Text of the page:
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Rates and Reels Gets Real On the Boat With Rob Whan, CEO of Caleb’s Crusade Against Childhood Cancer
My fishing show, “Rates and Reels,” has definitely evolved since I started it back in September. I’m proud of the show — it’s fulfilling to be able to spotlight my fellow southwest Florida peers’ accomplishments and goals, gain a little useful insight for the audience and myself, and, of course, rustle up some dinner along the way. Production quality has skyrocketed as the show gradually found its footing, and I have to say that looking back, my interviewing skills have improved, as well. That said, one of the most impactful episodes for me happened when the show was brand-new, on the day I went out on the boat with my friend Rob Whan, CEO of the charity Caleb’s Crusade Against Childhood Cancer. We started the day in a killer spot, just off the edge of the mangroves in the Caloosahatchee River. Captain Conway assured us there were a lot of great snook beneath the clear water, and lo and behold, almost immediately, Rob reeled in a snook. It wasn’t big enough to keep, but it sure fought like it was. Soon after, he reeled in a toothy Spanish mackerel — a big, silver fish that can really give you a chomp with their serrated gnashers if you’re not careful. These guys in particular gave us a run for our money that day, cutting the line from at least two monster fish. Meanwhile, I snagged a good-sized mangrove snapper; and, as we all know, those are one of the tastiest fish of all. They’re natural, organic, and fresh — and best of all, my kids love every bite. We moved on from there to float between two mangrove islands. That is where we caught two huge redfish. They put up an amazing fight, and Rob worked them silly. If I’m being honest, I was getting a little jealous of Rob’s fishing prowess. But then I caught one of the most bizarre fish I’ve ever seen: an alligator gar, with a long, sharp-toothed snout. It was rare, because they are usually in more fresh water than what we were fishing. The thing really battled me, almost slipping out of my hands more than once, but I got a good picture with it. I’m pretty sure I won that fight, but I came close to losing.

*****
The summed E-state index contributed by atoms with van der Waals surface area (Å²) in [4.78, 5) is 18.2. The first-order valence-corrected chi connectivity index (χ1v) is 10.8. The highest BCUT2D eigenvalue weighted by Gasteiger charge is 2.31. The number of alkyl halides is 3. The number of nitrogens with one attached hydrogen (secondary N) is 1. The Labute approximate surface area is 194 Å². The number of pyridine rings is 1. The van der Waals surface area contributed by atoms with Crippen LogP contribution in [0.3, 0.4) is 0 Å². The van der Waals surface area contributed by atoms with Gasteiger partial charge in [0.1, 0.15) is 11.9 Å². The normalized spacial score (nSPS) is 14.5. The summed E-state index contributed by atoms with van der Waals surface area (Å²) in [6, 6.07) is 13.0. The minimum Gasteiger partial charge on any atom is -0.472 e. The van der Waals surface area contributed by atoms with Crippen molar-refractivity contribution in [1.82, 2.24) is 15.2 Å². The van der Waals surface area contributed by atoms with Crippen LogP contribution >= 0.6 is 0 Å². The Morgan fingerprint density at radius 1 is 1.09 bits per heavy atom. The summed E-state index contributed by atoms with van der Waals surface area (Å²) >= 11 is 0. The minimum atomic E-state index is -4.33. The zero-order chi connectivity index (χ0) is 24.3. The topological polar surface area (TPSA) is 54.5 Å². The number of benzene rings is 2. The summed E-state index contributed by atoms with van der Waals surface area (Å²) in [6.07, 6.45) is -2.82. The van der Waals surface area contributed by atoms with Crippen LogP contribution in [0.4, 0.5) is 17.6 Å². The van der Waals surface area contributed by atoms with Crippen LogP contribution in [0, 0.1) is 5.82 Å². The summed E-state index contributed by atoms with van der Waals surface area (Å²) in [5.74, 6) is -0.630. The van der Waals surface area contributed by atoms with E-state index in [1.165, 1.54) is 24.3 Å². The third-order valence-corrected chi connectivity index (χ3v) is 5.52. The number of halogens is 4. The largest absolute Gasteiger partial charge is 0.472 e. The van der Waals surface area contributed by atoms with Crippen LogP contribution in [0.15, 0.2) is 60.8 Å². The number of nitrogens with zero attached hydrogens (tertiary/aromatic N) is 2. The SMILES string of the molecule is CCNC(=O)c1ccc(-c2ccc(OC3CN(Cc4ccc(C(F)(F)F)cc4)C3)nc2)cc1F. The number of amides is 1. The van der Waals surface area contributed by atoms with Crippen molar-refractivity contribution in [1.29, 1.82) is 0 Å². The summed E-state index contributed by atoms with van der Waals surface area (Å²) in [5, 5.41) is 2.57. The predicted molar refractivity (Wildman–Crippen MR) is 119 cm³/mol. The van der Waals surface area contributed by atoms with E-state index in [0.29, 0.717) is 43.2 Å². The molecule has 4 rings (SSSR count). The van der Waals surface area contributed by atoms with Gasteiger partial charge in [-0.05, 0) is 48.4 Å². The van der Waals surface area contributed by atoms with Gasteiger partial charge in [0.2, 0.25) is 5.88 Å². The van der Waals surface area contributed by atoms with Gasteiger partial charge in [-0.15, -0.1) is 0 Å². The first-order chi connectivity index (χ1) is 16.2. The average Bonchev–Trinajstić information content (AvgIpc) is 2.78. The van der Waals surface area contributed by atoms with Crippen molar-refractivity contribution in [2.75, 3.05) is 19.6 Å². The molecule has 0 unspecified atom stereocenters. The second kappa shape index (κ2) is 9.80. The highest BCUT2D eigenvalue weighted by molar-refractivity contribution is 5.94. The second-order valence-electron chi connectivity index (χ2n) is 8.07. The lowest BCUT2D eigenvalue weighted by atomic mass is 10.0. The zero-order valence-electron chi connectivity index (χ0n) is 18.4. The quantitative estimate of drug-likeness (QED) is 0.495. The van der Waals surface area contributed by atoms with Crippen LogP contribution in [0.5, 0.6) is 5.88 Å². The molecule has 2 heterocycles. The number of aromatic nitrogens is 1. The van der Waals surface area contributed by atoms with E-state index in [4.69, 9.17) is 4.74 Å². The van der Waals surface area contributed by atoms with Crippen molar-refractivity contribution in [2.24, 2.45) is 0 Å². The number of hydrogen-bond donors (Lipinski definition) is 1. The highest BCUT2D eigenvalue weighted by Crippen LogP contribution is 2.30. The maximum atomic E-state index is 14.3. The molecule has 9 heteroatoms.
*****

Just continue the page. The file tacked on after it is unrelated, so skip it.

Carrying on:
As fun as fishing is, though, at some point, it came time to get down to interviewing my guest. Rob and his family have a tragic, moving story. He started his charity after the loss of his son, Caleb, to hypodiploid leukemia in 2008. Following Caleb’s diagnosis at just 3 and a half years old, Rob and his wife, Monique, went to Duke University to get a bone transplant for their son. The transplant appeared to go well, with minimal side effects, but 100 days later, doctors told the family Caleb had relapsed, and there was basically nothing they could do. Tragically, Caleb passed away about a month after being put in hospice, just 11 days after his fourth birthday. Rob founded the organization in order to help families going through what his family experienced in that tragic, trying time, and to give these poor kids a fighting chance. Their funds go primarily to local southwest Florida families to aid with mortgage payments, treatment costs, rent payments, and any of the other costs that become nearly impossible to manage under the huge cost of cancer treatment. “The unique thing about our foundation is the relationship we have with the families; and we can dial in exactly what their needs are and help them the best we can,” Rob says. It’s always a pleasure to highlight local businesspeople and community leaders, while having a bit of fun in on the side. If you’re interested in volunteering or donating to Rob’s organization, visit
calebscrusade. org. Or, if you’re
looking for a fishing show that puts our community at the forefront, check out the Rates and Reels channel on YouTube.
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